1953 Fiat 8V
|Model History||Auction sales research||Specifications||Body styles and Chassis Data|
Overseas manufacturers were prime targets for the fledgling Italian coachbuilders. Virgil Exner, the head of Chrysler's design department, was impressed with the designs and skilled craftsmanship of Ghia. In the years that followed, a relationship between the two companies was cultivated. The work that resulted was beneficial for both companies - Ghia received steady cash-flow and publicity while Chrysler had the benefit of European design and fashion.
Also in the early1 1950s, Fiat introduced the 8V chassis. Elio Zagato was among the first to prove that custom coachwork could be applied to this new platform. Soon, other Italian carrozzerie followed, approaching Fiat with ideas and proposals for limited-production 8V models. Ghia was one of those trying to attract the attention of Fiat. Luigi Serge, the Commercial Director of Ghia, had an idea for the 8V that was based on the designs by Giovanni Savonuzzi, the company's new Technical Director. Savonuzzi had begun his career in Fiat's aeronautical sector where he worked closely with Dante Giacosa, the man responsible for the 8V project. Savonuzzi's first automobile was the Cisitalia 202, a design that helped launch his career to new levels and enhance his reputation.
Savonuzzi's design for the Fiat 8V was a two-door coupe that drew design inspiration from previous projects and experiments. The design comprised of contemporary and modern trends in aerospace and featured streamlined forms, subtle tail fins, and a swept-back roofline. It was referred to as 'the Supersonic' and it had a radical figure that was graceful, elegant, and slightly flamboyant. It was one of the first cars to feature designs that would later become known as 'jet-age' styling.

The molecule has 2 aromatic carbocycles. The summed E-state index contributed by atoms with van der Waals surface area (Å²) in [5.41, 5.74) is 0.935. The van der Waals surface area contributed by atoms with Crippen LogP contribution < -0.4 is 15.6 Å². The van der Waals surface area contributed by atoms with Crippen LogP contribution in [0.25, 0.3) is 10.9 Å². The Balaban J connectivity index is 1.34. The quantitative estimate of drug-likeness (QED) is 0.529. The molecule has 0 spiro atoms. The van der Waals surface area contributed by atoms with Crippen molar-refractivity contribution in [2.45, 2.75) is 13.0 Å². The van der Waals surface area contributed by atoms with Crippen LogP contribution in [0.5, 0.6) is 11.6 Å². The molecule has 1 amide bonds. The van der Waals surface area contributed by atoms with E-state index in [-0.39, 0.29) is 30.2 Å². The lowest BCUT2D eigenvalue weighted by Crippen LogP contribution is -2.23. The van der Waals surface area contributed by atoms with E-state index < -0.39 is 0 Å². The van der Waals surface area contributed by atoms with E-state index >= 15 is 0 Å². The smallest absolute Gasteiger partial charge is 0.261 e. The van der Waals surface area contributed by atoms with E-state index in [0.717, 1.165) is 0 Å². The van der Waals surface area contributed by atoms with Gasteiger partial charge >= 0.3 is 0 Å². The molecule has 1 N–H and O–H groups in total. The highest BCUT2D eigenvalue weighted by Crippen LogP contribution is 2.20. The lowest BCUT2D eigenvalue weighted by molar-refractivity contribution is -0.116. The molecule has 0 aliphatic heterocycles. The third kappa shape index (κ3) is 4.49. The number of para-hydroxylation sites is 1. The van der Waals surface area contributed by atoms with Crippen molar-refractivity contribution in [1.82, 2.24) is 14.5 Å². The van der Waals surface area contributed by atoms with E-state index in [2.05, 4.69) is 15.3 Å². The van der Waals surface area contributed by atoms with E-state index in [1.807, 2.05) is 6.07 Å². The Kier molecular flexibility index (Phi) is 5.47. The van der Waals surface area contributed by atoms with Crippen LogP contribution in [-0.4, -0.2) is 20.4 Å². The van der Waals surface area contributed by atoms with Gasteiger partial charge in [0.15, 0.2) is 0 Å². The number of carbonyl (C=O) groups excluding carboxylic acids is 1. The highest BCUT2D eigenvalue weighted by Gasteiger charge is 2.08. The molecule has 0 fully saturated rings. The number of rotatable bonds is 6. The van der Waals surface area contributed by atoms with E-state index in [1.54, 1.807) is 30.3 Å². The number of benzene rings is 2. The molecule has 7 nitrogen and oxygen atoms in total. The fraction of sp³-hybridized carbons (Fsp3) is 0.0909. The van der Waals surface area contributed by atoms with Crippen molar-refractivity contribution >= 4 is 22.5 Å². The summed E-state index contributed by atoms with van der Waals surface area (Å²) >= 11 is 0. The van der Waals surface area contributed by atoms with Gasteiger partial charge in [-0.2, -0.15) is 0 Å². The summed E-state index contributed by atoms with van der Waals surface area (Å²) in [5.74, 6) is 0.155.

Late in 1953, Luigi Serge was visiting Detroit to meet with Chrysler executives. While there, he showed pictures of the Savonuzzi designs to Exner. Another individual who had the pleasure of seeing these designs were Paul Farago, a designer and engineering who was involved in Chrysler's styling department. Impressed by the designs, Farago (with support from Exner), place the first order for a Ghia-bodied Fiat 8V Supersonic. That vehicle was chassis number 106.000035.
This vehicle, the first 8V Supersonic produced by Ghia, features a number of distinct differences that is not found on the other 14 examples of the 'Supersonic.'
When the car was completed, it remained in continental Europe for some time, perhaps put on the show circuit and displayed at various events. When it arrived in the United States, it continued to amaze and inspire on-lookers. It was featured in several automotive publications and even spent time in Chrysler's design department.
In 1955, the car was purchased by Mr. Lazaros, who remains as the cars caretaker in modern time. The car was used for many years and shown at numerous events. It was later stored in his garage and used sparingly. In 2011, the car was brought to auction, having just under 17,000 miles on the odometer. It is a highly original car that has been well cared its entire life.
The car was offered for sale at the 2011 Gooding & Company auction in Scottsdale, Arizona. It was estimated to sell for $1,100,000 - $1,400,000. After several minutes of bidding, only two bidders remained. Both wanted the car, and they each bid strategically over a great length of time, in hopes of winning the car. It was one of the highlights of the auction, and certainly the most entertaining bidding struggle of the event. When the victor emerged, they were $1,705,000 (including buyer's premium) lighter in their wallet.
By Daniel Vaughan | Feb 2011
|Auction Sales Information|
|Auction||The Scottsdale Auction - Gooding & Company|
|Auction||Gooding and Company - The Amelia Island Auction|
|Gooding and Company - The Amelia Island Auction||1950-1960|
|The Scottsdale Auction - Gooding & Company||1948-1956|